August 31, 2011
Dave published this at 10:32 am
Unless this was a forgone conclusion, you are likely feeling surprise, anger, bewilderment and more. One of the first questions you likely ask is why did I lose my job when things seemed to be going well at work?
With the economy still trying to take flight, losing a job in 2011 takes on even more significance, especially with no end in sight to when things will get better.
How Did You Learn of Your Dismissal?
I can speak from experience to being laid off, quite frankly to my surprise.
Working as an online editor for Insurance Journal magazine in San Diego beginning in 2001, I had been there just under five years when it all unraveled.
Working from home on a Friday, I had received an email from my manager about doing a conference call with her and the CEO that morning, no details provided. As fate would have it, the reporter curiosity in me came out that morning for several reasons:
- I had just been in the office working the day before and everything was fine;
- We never did conference calls on a Friday and if we did, it involved all of the team;
- I had not received any complaints, concerns, etc. leading up to this call.
So, I emailed the manager back and asked her what we would be discussing that day. The next communication from her was that I was being laid off as a result of my position being eliminated, no more, no less. Given that the position was an important one for a company looking to increase its online presence, the shock of the layoff hit home even more.
Being realistic, I know that layoffs happen every day in this country and around the world. What caught me by surprise, however, was the way this company chose to handle this matter.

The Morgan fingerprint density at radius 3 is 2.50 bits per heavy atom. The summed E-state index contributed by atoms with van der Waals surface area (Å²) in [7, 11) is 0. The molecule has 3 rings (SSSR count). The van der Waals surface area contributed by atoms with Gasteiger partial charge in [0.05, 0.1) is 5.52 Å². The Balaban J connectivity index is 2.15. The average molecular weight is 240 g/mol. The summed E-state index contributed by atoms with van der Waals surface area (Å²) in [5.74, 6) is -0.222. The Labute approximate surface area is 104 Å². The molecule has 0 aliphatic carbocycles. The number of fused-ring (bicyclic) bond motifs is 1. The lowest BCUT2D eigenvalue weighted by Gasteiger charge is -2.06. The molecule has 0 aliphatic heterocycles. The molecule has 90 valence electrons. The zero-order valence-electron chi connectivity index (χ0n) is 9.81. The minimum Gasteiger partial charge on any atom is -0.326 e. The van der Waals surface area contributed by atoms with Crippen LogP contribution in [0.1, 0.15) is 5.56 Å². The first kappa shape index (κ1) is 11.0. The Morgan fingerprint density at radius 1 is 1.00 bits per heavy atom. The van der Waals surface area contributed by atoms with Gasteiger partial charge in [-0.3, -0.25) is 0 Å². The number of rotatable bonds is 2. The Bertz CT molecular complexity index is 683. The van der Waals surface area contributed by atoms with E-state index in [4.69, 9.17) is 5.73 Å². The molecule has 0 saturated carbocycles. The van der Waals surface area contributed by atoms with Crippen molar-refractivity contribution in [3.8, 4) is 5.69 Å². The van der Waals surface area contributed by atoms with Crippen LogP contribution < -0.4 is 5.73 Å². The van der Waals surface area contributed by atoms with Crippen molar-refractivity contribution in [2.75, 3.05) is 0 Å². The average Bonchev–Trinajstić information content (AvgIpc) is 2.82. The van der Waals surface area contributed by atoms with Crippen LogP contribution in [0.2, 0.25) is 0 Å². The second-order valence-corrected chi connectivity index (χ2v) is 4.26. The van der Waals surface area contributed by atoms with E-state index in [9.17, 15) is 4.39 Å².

Rather than the publisher being man enough to tell me face-to-face the previous day when I was in the office and even briefly spoke with him, he let his daughter-in-law do the dirty work behind the comfort of a computer.
Employers and Employees
Needless to say, I lost a lot of respect for this publisher who I thought liked the work I was doing, not to mention who would have brought me aside if there were an issue we needed to hash out.
While employers are not bound to give the real reason of why someone is let go, it is the honorable thing to do, especially when their decision has a number of ramifications for the employee. Yes, knowing the real reason may not make things better, but it at least prepares you for the next job and what to do and not to do.
Even though I have worked other jobs since that day six years ago, my trust level of employers will never be the same.
Yes, the company paid me for five years, but I gave a lot to that company in return and then some. A simple man-to-man explanation for the dismissal would have been better than taking the easy way out and having someone lower down on the totem pool do it.
So, have you ever been laid off or fired and felt the way it was handled was inappropriate?
Photo credit: 247wallst.com
Dave Thomas writes extensively for B2b lead generation online resource Resource Nation that provides expert advice on purchasing and outsourcing decisions for small business owners and entrepreneurs. He is an expert writer on items like direct mail companies and is based in San Diego, California.